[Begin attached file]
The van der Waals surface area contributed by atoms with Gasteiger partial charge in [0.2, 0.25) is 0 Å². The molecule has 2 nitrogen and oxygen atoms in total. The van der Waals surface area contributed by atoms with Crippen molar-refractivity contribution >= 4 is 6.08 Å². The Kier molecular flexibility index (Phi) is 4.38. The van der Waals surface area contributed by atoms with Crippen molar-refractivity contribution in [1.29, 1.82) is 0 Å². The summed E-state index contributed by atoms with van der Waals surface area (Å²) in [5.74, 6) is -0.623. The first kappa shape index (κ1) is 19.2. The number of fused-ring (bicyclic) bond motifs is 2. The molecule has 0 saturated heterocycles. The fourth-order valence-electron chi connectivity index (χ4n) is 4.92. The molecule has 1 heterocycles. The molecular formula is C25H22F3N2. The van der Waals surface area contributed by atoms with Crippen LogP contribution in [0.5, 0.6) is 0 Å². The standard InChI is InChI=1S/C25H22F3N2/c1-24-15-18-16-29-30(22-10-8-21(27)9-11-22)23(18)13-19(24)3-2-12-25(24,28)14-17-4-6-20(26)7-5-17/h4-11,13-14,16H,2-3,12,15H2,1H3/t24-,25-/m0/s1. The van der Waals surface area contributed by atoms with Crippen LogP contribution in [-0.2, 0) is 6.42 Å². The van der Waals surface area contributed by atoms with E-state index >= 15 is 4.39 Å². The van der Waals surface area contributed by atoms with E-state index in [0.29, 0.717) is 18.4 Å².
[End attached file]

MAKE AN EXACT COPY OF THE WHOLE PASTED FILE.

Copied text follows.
The van der Waals surface area contributed by atoms with Gasteiger partial charge in [0.2, 0.25) is 0 Å². The molecule has 2 nitrogen and oxygen atoms in total. The van der Waals surface area contributed by atoms with Crippen molar-refractivity contribution >= 4 is 6.08 Å². The Kier molecular flexibility index (Phi) is 4.38. The van der Waals surface area contributed by atoms with Crippen molar-refractivity contribution in [1.29, 1.82) is 0 Å². The summed E-state index contributed by atoms with van der Waals surface area (Å²) in [5.74, 6) is -0.623. The first kappa shape index (κ1) is 19.2. The number of fused-ring (bicyclic) bond motifs is 2. The molecule has 0 saturated heterocycles. The fourth-order valence-electron chi connectivity index (χ4n) is 4.92. The molecule has 1 heterocycles. The molecular formula is C25H22F3N2. The van der Waals surface area contributed by atoms with Crippen LogP contribution in [0.5, 0.6) is 0 Å². The standard InChI is InChI=1S/C25H22F3N2/c1-24-15-18-16-29-30(22-10-8-21(27)9-11-22)23(18)13-19(24)3-2-12-25(24,28)14-17-4-6-20(26)7-5-17/h4-11,13-14,16H,2-3,12,15H2,1H3/t24-,25-/m0/s1. The van der Waals surface area contributed by atoms with Crippen LogP contribution in [-0.2, 0) is 6.42 Å². The van der Waals surface area contributed by atoms with E-state index >= 15 is 4.39 Å². The van der Waals surface area contributed by atoms with E-state index in [0.29, 0.717) is 18.4 Å².